Headington history



Brief history of Headington

Many items discovered in Headington help to authenticate its proud boast that it was a long-established settlement when central Oxford was little more than a bog. Here are just a few:

  • Excavations in the field in Barton Lane opposite the Black Boy in 2001 indicate that Stone Age man lived there in c.1,000 BC
  • Pottery found on the Manor Ground in 2002 indicates that there was an Iron Age settlement there in c.600 BC
  • The clay of a mortarium (bowl, as in pestle and mortar) from the second century AD found in Headington is strengthened with local local gravel
  • A kiln found on the site of the Churchill Hospital indicates that the Romans had a pottery there in c.AD 300
  • Bones found by builders in a Stephen Road garden in 2002 indicated that there was an Anglo-Saxon burial ground there, in c.AD 500.

The Romans certainly preferred the dry, sandy, Mediterranean-type soil of Headington to the sticky clay and damp air of the river valley below. Old Road is believed to be the only Roman road in the Oxford area (although Thomas Hearne believed that Cuckoo Lane was too), and Roman villas, brickfields, and quarries have been found nearby. The Headington area was a major manufacturing centre that exported its clay pots as far as northern Europe. The complete Roman kiln found at the Churchill Hospital is on display in the Museum of Oxford.

The name “Hedena’s dun” (a dun being a hill) was first used in Saxon times, when it was the site of a palace or hunting lodge of the kings of Mercia: Ethelred the Unready (c.968–1016) is believed to have had his palace at Old Headington. In 1004 King Ethelred, by a charter “written at the royal ville called Headan dune”, gave land in Headington to St Frideswide’s Priory in Oxford, including the Headington Quarry area and a quarry.

The Domesday Book of 1086 records “Rex tenet Hedintone” (“The King holds Headington”). During the Norman period, Headington was overtaken in size by Oxford, founded as a royal new town in c.900, which by 1200 had a growing community of scholars. The old road from Oxford to London ran over Shotover Hill, so travellers veered off to the right up Cheney Lane to pick it up. This meant that the original village of Headington (now known as Old Headington) was off the beaten track: the only way it could be reached from Oxford was via Cuckoo Lane, which could be reached either from the Marston Road or from the top of Headington Hill.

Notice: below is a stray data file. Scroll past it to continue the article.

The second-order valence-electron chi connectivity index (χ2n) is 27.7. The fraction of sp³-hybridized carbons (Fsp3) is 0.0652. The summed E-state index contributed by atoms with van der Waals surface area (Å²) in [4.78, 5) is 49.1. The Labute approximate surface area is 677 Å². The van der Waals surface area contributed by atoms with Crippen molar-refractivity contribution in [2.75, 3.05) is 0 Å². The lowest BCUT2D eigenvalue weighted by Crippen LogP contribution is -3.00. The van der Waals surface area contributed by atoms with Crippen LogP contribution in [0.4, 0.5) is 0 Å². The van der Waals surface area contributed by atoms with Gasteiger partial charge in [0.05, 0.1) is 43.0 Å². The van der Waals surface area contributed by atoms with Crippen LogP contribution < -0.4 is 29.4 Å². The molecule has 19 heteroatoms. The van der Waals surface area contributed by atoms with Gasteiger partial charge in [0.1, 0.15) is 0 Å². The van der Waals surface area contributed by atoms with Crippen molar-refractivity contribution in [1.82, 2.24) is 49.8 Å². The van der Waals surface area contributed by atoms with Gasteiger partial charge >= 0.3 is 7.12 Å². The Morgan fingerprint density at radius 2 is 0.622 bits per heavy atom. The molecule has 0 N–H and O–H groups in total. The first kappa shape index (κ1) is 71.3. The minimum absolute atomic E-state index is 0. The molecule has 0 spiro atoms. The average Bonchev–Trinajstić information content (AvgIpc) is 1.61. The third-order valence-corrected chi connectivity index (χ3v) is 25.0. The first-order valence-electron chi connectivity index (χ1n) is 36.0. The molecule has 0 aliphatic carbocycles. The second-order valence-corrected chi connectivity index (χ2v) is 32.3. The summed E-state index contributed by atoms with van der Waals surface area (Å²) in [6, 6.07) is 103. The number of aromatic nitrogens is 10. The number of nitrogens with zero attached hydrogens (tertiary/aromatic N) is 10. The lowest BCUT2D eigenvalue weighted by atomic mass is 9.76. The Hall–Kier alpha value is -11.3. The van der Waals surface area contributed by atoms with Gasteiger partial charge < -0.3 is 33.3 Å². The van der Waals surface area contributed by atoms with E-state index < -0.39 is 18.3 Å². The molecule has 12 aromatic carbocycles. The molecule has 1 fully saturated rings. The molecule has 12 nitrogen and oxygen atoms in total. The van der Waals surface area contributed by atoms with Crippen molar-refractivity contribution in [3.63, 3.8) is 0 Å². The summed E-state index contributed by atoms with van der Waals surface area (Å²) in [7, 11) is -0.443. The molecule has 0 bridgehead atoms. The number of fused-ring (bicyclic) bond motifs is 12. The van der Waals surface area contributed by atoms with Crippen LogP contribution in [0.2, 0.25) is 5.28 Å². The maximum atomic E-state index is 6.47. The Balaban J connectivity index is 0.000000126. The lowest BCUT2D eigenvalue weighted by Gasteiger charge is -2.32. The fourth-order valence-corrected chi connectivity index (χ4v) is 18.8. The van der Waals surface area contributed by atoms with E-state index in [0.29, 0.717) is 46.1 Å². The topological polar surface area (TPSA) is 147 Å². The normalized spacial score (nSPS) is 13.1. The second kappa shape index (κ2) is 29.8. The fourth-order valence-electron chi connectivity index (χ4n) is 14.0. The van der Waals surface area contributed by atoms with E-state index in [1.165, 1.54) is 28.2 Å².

Manor of Headington in the 13th century

The above map shows (1) the extent of the Manor of Headington marked in yellow and (2) the extent of the Forest of Shotover (marked with a border of trees) in the thirteenth century. Note that the Manor extended to the west of the River Cherwell, taking in much of the present North Oxford and reaching as far as Binsey.

Headington was important during the Civil War because of its commanding position on the top of the hill. Meanwhile down in Royalist Oxford, King Charles kept close watch on Headington from the top of Magdalen Tower in case there was an invasion.

In the seventeenth century a second village, Headington Quarry, grew up around the stone pits. From the start it literally turned its back on Old Headington, as it needed to be orientated southwards towards the present Old Road. Cardinal Wolsey repaired this road and the bridge over the Cherwell at Milham so that Headington stone could be brought down easily and then conveyed along the Broad Walk in the meadow to build his college (later known as Christ Church).

In about 1700 the terraced footpath that is still in use on the north side of Headington Hill was paid for by the University: but this just led to open countryside at the top, as the present Headington / London Road did not exist in any form at that time. It was only in the 1790s that a new turnpike road to London was cut through this countryside in order that stagecoaches could avoid the steep gradient of Shotover Hill. The new road to London had a dramatic effect on Headington (and still does more than 200 years later). The village of Quarry became a backwater; Old Headington (which for a thousand years had been orientated towards Marston) was forced to start looking southwards; and eventually, between the 1850s and 1880s, a new planned village was built in an inviting gap on the south side of the road. It was given the obvious name of New Headington, causing the original village of Headington to become known for the first time as “Old” Headington.

Until 1804, the Headington area was divided up into four great Fields, namely: